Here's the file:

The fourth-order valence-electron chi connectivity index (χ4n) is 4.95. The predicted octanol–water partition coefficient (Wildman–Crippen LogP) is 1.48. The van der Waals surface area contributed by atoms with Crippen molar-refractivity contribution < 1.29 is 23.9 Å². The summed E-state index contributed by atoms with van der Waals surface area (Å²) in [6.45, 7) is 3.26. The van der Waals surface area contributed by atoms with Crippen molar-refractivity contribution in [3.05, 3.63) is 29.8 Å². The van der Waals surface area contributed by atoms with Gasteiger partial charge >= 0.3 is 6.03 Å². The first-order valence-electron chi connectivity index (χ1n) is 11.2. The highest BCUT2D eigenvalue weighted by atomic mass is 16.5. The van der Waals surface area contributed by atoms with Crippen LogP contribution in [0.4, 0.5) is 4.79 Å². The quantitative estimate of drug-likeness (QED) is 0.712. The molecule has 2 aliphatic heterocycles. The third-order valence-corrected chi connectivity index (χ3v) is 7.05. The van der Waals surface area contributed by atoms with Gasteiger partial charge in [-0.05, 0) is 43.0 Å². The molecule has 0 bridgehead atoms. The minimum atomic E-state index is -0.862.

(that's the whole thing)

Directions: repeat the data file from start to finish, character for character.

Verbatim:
The fourth-order valence-electron chi connectivity index (χ4n) is 4.95. The predicted octanol–water partition coefficient (Wildman–Crippen LogP) is 1.48. The van der Waals surface area contributed by atoms with Crippen molar-refractivity contribution < 1.29 is 23.9 Å². The summed E-state index contributed by atoms with van der Waals surface area (Å²) in [6.45, 7) is 3.26. The van der Waals surface area contributed by atoms with Crippen molar-refractivity contribution in [3.05, 3.63) is 29.8 Å². The van der Waals surface area contributed by atoms with Gasteiger partial charge >= 0.3 is 6.03 Å². The first-order valence-electron chi connectivity index (χ1n) is 11.2. The highest BCUT2D eigenvalue weighted by atomic mass is 16.5. The van der Waals surface area contributed by atoms with Crippen LogP contribution in [0.4, 0.5) is 4.79 Å². The quantitative estimate of drug-likeness (QED) is 0.712. The molecule has 2 aliphatic heterocycles. The third-order valence-corrected chi connectivity index (χ3v) is 7.05. The van der Waals surface area contributed by atoms with Gasteiger partial charge in [-0.05, 0) is 43.0 Å². The molecule has 0 bridgehead atoms. The minimum atomic E-state index is -0.862.